Here a proposition, why not use ammonium nitrate wich is like urea a pretty cheap fertilizer.

As far as i know it causing troubles to distill off nitric acid from sulfuric acid and ammonium nitrate but ....

for running the Ostwald process you can do

NH4NO3 + NaOH = NH3 + NaNO3 + H2O

and the ammount of NH3 passing threw the catalyst can be controled by the rate of addition of NaOH soln into saturated boiling NH4NO3 soln


after you can boiled the resulting solution to obtain NaNO3 wich can be mix with H2SO4 to make more HNO3

with this you only lost the NaOH from the fist step, some enery to boiled of the soln of NaNO3 and some sulfuric acid

very cheap chemicals ! doubled amounts of HNO3


Another think : Why not absorbate the gaz into some H2O2 for accelerate the oxydation of NOX gases ?

Wait for your comments ;)
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[*] posted on 5-1-2017 at 04:28


There is a problem with getting ammonium nitrate these days. In fact just about any nitrate is hard to come by without paperwork and expense. Many people on this site have thought about and tried different ways of making nitric acid without a nitrate salt probably for that exact reason. Ammonium sulfate is readily available to generate ammonia by use of hydroxide. Even urea and sodium hydroxide makes ammonia quite rapidly and effectively. But they are extra expenses and extra steps.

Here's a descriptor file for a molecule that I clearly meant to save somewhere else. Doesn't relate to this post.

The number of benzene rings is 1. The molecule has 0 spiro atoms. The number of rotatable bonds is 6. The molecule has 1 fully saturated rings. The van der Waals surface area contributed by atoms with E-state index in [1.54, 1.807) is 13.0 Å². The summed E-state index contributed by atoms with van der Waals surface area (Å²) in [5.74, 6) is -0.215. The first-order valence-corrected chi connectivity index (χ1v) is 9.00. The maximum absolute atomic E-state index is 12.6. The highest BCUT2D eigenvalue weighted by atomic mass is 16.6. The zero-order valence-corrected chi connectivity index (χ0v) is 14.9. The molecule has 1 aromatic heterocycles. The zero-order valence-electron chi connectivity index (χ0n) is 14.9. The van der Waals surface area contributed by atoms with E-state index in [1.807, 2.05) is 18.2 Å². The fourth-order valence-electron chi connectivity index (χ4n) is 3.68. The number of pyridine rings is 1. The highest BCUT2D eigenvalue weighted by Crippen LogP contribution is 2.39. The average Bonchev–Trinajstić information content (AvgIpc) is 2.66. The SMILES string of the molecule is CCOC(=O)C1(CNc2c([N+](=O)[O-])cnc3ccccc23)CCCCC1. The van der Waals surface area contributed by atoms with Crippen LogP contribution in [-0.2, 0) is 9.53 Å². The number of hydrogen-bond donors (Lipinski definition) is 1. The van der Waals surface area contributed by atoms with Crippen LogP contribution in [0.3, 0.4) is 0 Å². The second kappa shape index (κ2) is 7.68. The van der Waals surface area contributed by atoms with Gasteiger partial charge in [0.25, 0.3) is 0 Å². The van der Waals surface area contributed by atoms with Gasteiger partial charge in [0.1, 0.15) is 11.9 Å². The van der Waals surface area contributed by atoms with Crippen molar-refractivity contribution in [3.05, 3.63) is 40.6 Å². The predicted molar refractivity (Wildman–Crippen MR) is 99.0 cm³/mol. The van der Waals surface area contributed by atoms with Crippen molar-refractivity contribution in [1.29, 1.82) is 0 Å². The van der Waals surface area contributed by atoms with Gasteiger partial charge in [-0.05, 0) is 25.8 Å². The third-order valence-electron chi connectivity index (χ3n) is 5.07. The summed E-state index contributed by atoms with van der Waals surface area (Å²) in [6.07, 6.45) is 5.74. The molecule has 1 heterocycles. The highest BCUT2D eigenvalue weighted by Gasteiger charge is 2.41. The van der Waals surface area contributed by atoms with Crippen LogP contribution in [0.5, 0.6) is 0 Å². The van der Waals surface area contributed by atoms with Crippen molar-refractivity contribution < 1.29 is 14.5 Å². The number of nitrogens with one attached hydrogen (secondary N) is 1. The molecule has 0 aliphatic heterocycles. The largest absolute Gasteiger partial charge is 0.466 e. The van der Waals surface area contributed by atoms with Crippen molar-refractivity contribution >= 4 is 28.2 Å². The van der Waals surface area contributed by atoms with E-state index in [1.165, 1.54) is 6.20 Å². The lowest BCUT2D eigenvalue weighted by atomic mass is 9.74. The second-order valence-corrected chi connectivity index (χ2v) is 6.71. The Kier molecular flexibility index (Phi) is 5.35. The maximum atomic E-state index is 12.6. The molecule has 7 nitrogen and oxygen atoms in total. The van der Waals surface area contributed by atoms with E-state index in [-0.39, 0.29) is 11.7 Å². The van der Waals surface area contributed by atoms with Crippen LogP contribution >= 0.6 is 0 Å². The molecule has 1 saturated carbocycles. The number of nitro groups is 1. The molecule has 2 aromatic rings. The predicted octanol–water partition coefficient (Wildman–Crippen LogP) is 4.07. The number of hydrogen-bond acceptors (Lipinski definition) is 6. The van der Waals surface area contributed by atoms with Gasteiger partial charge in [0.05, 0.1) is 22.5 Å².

An ostwald style plant is a continuous process, a switch it on let it run kind of thing, so urea and water can be left to boil and decompose without having to check on it. A reaction with an ammonium salt has to be run and monitored as a batch process, and once generated you need to then find a way to add it in a controlled way to the reaction zone. Despite WGTRs ingenious bag in a flask technique, I'd rather avoid it if I can.

And you are right about using H2O2, it does maximise the absorption of NOx. I think that step will be one for getting the last bits of efficiency from the process, I'm concerned about getting the reaction running reliably and in moderate yield for a start. I have no idea how effective these alternative catalysts are in the broad sense. I've got a lot of research ahead. But I'm close to being able to state yields and operating conditions for a given catalyst.
I'll keep posting my progress for those interested in this process.